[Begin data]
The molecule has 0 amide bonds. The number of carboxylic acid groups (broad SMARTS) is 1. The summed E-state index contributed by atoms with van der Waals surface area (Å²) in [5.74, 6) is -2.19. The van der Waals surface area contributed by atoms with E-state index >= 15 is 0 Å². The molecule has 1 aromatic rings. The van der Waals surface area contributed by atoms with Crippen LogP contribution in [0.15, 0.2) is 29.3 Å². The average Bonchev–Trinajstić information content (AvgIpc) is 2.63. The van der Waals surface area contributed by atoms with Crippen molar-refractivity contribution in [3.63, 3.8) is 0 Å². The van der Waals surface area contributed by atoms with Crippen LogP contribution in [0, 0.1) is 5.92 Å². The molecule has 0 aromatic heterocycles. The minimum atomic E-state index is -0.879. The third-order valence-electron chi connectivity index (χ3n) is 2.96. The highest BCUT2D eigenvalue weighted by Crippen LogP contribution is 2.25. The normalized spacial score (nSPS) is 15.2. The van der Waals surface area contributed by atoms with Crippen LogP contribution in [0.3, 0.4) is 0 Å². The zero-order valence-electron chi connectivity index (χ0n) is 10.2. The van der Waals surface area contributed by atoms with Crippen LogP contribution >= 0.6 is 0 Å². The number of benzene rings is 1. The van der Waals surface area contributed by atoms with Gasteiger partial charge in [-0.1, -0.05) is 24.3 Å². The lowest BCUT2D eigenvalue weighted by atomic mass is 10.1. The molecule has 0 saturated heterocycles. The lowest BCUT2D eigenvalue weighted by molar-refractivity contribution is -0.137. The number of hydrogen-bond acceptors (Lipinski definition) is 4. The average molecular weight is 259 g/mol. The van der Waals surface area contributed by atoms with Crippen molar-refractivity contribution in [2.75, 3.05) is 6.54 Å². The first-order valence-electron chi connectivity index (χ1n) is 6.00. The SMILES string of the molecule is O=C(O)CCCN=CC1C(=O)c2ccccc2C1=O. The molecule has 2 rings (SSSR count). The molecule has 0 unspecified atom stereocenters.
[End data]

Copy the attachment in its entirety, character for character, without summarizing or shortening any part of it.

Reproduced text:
The molecule has 0 amide bonds. The number of carboxylic acid groups (broad SMARTS) is 1. The summed E-state index contributed by atoms with van der Waals surface area (Å²) in [5.74, 6) is -2.19. The van der Waals surface area contributed by atoms with E-state index >= 15 is 0 Å². The molecule has 1 aromatic rings. The van der Waals surface area contributed by atoms with Crippen LogP contribution in [0.15, 0.2) is 29.3 Å². The average Bonchev–Trinajstić information content (AvgIpc) is 2.63. The van der Waals surface area contributed by atoms with Crippen molar-refractivity contribution in [3.63, 3.8) is 0 Å². The van der Waals surface area contributed by atoms with Crippen LogP contribution in [0, 0.1) is 5.92 Å². The molecule has 0 aromatic heterocycles. The minimum atomic E-state index is -0.879. The third-order valence-electron chi connectivity index (χ3n) is 2.96. The highest BCUT2D eigenvalue weighted by Crippen LogP contribution is 2.25. The normalized spacial score (nSPS) is 15.2. The van der Waals surface area contributed by atoms with Crippen LogP contribution in [0.3, 0.4) is 0 Å². The zero-order valence-electron chi connectivity index (χ0n) is 10.2. The van der Waals surface area contributed by atoms with Crippen LogP contribution >= 0.6 is 0 Å². The number of benzene rings is 1. The van der Waals surface area contributed by atoms with Gasteiger partial charge in [-0.1, -0.05) is 24.3 Å². The lowest BCUT2D eigenvalue weighted by atomic mass is 10.1. The molecule has 0 saturated heterocycles. The lowest BCUT2D eigenvalue weighted by molar-refractivity contribution is -0.137. The number of hydrogen-bond acceptors (Lipinski definition) is 4. The average molecular weight is 259 g/mol. The van der Waals surface area contributed by atoms with Crippen molar-refractivity contribution in [2.75, 3.05) is 6.54 Å². The first-order valence-electron chi connectivity index (χ1n) is 6.00. The SMILES string of the molecule is O=C(O)CCCN=CC1C(=O)c2ccccc2C1=O. The molecule has 2 rings (SSSR count). The molecule has 0 unspecified atom stereocenters.